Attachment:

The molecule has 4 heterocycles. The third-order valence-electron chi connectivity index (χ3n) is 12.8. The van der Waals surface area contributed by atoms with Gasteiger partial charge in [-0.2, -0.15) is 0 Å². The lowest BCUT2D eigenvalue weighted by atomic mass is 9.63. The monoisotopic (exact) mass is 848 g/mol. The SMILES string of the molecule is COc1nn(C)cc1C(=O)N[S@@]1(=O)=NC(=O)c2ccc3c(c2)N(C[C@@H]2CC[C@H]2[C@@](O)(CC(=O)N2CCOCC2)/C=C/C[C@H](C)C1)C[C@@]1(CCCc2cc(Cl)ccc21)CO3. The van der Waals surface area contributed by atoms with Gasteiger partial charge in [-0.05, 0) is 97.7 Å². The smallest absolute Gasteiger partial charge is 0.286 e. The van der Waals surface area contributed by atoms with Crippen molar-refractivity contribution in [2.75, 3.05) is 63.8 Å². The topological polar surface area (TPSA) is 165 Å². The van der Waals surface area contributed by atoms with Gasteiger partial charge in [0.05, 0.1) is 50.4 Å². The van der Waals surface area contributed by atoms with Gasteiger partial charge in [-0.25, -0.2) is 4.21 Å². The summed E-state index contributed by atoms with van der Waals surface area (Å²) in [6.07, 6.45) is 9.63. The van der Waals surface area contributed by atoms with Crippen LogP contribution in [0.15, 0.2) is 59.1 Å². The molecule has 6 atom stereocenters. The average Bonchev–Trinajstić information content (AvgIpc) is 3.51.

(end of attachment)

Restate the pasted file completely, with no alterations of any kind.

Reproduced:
The molecule has 4 heterocycles. The third-order valence-electron chi connectivity index (χ3n) is 12.8. The van der Waals surface area contributed by atoms with Gasteiger partial charge in [-0.2, -0.15) is 0 Å². The lowest BCUT2D eigenvalue weighted by atomic mass is 9.63. The monoisotopic (exact) mass is 848 g/mol. The SMILES string of the molecule is COc1nn(C)cc1C(=O)N[S@@]1(=O)=NC(=O)c2ccc3c(c2)N(C[C@@H]2CC[C@H]2[C@@](O)(CC(=O)N2CCOCC2)/C=C/C[C@H](C)C1)C[C@@]1(CCCc2cc(Cl)ccc21)CO3. The van der Waals surface area contributed by atoms with Gasteiger partial charge in [-0.05, 0) is 97.7 Å². The smallest absolute Gasteiger partial charge is 0.286 e. The van der Waals surface area contributed by atoms with Crippen molar-refractivity contribution in [2.75, 3.05) is 63.8 Å². The topological polar surface area (TPSA) is 165 Å². The van der Waals surface area contributed by atoms with Gasteiger partial charge in [0.05, 0.1) is 50.4 Å². The van der Waals surface area contributed by atoms with Gasteiger partial charge in [-0.25, -0.2) is 4.21 Å². The summed E-state index contributed by atoms with van der Waals surface area (Å²) in [6.07, 6.45) is 9.63. The van der Waals surface area contributed by atoms with Crippen LogP contribution in [0.15, 0.2) is 59.1 Å². The molecule has 6 atom stereocenters. The average Bonchev–Trinajstić information content (AvgIpc) is 3.51.